“Now that I do know,” Barado explained. “Lord Safalha told me that among the Qamdira nobility, the latest rage is to build tombs in the style of the ancient Hajanri, and given that he was here and had access to the greatest depository of knowledge known to man, he felt it wise to take the opportunity to gather as much information on it as he could.”
“Perhaps he took the book with him,” Kathri said.
“Took it? No, that is impossible,” Barado flatly stated.
“Because he is a noble and you can not conceive that they would resort to such things?” There was a touch of bitterness to Kathri’s laugh. “Trust me on this, the nobility got to where they are by being a bigger group of thieves than any of us mere mortals.”
Barado chuckled, a gleam in his eye as he did. “You certainly are a feisty one, but, no, hardly. I’ve known too many nobles in my time to trust them entirely.”
“It is physically impossible to take items from the library and the loremasters not to know of it,” Esarrio explained. “The buildings is warded tight and the items thaumaturgically tagged so that if one went beyond the bounds of the building all would know of it. The guards out the front are more for decoration, though they are displaying a somewhat lax approach to their job.”
“I know,” Barado agreed. There was a touch of a scowl to his look as he went on. “I have hard words with the Warden about it. We will see if it has any effect.”
“You are certain that he did not take it?” Kathri asked, persevering with the line of thought. “There are always ways into, or out of, a place for those who really wish it. Give me some time and I’d have your prized tomes spirited away.”
“Hah, I like this one,” Barado said to Esarrio. “In this case it is most likely that he simply put it back in the wrong place. The amount of trouble we have with that, especially from those who should know better, would surprise you. It doesn’t make our job any easier, let me tell you.”
“If the books is thaumaturgically marked, as you say, so that it can’t leave without triggering wards” Kathri said, “Couldn’t you search for it by homing in on the mark?”
“Unfortunately no. We have tried and experimented over the years to try to do just that but it hasn’t proved feasible. The problem lies in the fact that all the items are marked with the same generic signature. We have many thousands of items here, and to differentiate them so that we could search them out individually would require each to have their own unique thaumaturgic signature. That then leads to other problems, as so many of them in such close proximity would cause feedback and other related issues that would render it impossible to do what we set out to achieve. So we have to continue doing it the old fashioned way. I will get my aides onto it, Esarrio, but you know how long it can take to locate an out of place item in a collection this large. It could take minutes or alternatively it could take weeks.”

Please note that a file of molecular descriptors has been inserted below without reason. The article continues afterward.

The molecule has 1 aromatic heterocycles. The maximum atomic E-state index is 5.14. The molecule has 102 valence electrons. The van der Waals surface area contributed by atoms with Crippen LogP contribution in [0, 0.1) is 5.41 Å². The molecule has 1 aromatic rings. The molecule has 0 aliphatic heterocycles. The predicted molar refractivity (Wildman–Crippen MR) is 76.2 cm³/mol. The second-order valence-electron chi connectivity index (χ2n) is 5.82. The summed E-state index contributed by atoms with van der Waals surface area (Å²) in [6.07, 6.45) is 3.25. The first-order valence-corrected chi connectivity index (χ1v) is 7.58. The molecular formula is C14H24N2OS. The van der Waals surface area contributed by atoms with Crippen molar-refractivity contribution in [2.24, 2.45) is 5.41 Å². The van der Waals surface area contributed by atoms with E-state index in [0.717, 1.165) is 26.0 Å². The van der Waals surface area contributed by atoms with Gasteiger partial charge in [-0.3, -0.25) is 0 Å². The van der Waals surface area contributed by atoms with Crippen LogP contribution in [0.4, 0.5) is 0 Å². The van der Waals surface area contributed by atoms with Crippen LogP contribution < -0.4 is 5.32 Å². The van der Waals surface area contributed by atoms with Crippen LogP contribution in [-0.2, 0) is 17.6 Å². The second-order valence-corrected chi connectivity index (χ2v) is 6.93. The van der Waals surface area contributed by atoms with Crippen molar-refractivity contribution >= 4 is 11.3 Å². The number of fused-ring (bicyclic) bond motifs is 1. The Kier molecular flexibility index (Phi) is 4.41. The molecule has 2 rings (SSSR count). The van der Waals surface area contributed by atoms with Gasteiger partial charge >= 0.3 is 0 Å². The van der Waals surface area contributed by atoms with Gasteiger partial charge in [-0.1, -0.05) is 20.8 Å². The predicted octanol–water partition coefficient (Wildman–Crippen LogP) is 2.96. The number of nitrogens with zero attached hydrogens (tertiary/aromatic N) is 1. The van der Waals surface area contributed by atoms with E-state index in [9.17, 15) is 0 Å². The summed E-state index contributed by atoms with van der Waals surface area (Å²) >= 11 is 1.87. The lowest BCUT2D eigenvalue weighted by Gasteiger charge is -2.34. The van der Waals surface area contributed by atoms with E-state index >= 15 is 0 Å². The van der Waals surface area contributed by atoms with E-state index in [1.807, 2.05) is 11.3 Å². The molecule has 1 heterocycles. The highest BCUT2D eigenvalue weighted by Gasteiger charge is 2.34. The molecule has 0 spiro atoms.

Esarrio frowned even as he slowly nodded in agreement. “Can you think of anything else that might be of help?”
Barado tapped at his lip as he considered the question, half looking up towards the gloom of the roof far above. “There may be a couple of items that could be of possible use,” he said after some period of thought. “A rather obscure Tsialan author, Sischiye of Dighii, wrote a couple of works, both on Ajanathad, and both relating to his death and burial. There could be something in them to help you out. They should be near by to here, from memory. If you would follow me, I will see if I can locate them for you.”
Kathri looked around her as they walked along, following the course that Barado took, inspecting the books from time to time. She could read, at the insistence of her uncle, a fact that marked her out from most of the general populous. It had come much in handy in researching up old legends and rumours on the ruins that she had explored, but the sheer volume of books on display would take a lifetime or more to get through.
Barado stopped at a point a little way along the shelves and extract two small volume from the collection. “Here you are, Esarrio,” he said, passing them across to the Archivist. “I do hope that they are of help.”
“Thank you, Barado. I will let you know if there is anything else we may require.”
Barado nodded and turned, heading back towards the front desk. Esarrio took the two volumes across to a nearby table and set them down upon it. “What is your Tsialan like?” he asked of Kathri as he pulled out a chair and sat down upon it.
“I can say hello, possibly even goodbye.”
“Mine is not much better,” Esarrio admitted. “I will need your help with this, Braethir. This may take a while,” he warned Kathri.
“Mind if I have a look around then?” Kathri asked.
Esarrio considered the request for a short moment before he nodded. “Very well, but mind what you say and be careful where you go. Most of the buildings here you won’t be able to enter, not without the company of a Mage.”
“I shan’t go far,” Kathri told him.